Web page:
The hidden history of a sneeze

 

In 1966, a severely asthmatic child named Gregg Mitman was one of an estimated 12.6 million allergy sufferers in the United States. Today, allergic asthma and hay fever affect more than 50 million Americans - roughly 20 percent of the population. In Breathing Space, Mitman, now a medical historian, traces the causes and effects of this national allergy boom. 

His fascinating history shows how the evolution of modern life exacerbated allergies: As people moved from country to city, developed pollution-spewing industries, and spent more time indoors, allergy, once thought to be a rarefied affliction of the upper classes, became a clearly democratic disease. 

While civilization fosters allergies, Mitman writes, allergies also shape the society that breeds them. His entertaining history of hay fever documents how, beginning in the late 1800s, the disease drove a resort craze, helping turn the White Mountains of New Hampshire and the shores of Lake Michigan into posh getaways where the rich could breathe free. When allergy sufferers turned to the Rockies and the Southwest, ill newcomers fueled the development of several hospitals and treatment centers in Denver - by 1920, cure-seekers made up an estimated 40 percent of the city's population- and kicked off a similar building boom in Tucson. Allergy sufferers such as writer Joseph Wood Krutch, who moved to Tucson in the 1950s to cure his asthma, were especially sensitive to the natural assets of the West, and were among the region's first conservationists. But in the West, as in the East, modern life soon intruded, bringing ornamental trees, pollution, and other allergens into once-pristine climes.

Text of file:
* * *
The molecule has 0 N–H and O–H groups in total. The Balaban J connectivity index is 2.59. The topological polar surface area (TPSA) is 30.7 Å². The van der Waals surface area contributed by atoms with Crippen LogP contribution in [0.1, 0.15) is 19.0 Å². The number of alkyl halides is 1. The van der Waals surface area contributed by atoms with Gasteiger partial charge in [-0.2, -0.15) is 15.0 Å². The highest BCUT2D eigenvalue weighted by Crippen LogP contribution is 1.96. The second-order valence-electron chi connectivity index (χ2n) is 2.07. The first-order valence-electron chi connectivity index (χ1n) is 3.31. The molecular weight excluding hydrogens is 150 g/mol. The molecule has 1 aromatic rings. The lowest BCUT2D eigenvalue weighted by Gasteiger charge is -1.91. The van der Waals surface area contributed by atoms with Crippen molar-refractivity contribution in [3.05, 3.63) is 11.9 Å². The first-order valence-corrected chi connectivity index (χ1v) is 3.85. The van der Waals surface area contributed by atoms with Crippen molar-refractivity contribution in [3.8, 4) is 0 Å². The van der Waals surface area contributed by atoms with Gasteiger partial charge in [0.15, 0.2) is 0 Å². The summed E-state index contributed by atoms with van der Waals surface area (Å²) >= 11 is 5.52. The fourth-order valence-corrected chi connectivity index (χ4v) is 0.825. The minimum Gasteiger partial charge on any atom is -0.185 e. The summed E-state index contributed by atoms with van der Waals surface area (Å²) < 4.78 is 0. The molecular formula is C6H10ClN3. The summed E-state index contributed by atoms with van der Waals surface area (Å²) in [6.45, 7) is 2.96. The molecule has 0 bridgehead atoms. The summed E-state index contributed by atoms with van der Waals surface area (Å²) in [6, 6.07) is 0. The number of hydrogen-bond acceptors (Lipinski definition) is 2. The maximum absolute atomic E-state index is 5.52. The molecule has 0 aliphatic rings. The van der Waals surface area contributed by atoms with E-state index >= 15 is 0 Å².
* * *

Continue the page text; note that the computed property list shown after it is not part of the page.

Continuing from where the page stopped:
With the development of antihistamines and other drugs, Mitman argues, the complex environmental causes of allergies were pushed aside, while the social injustices of allergy treatment endured. Today, pricey asthma drugs are just as inaccessible to the poor as a hay-fever holiday in New Hampshire or Colorado. "We can continue to grope at individual causes and remedies, one after another, hoping to fortify our bodies against an ever-changing environment with an ever-changing barrage of drugs," Mitman concludes. "Or we can learn from history and do better." 

 

Breathing Space: How Allergies Shape Our Lives and Landscapes Gregg Mitman 312 pages, hardcover: $30.

Yale University Press, 2007

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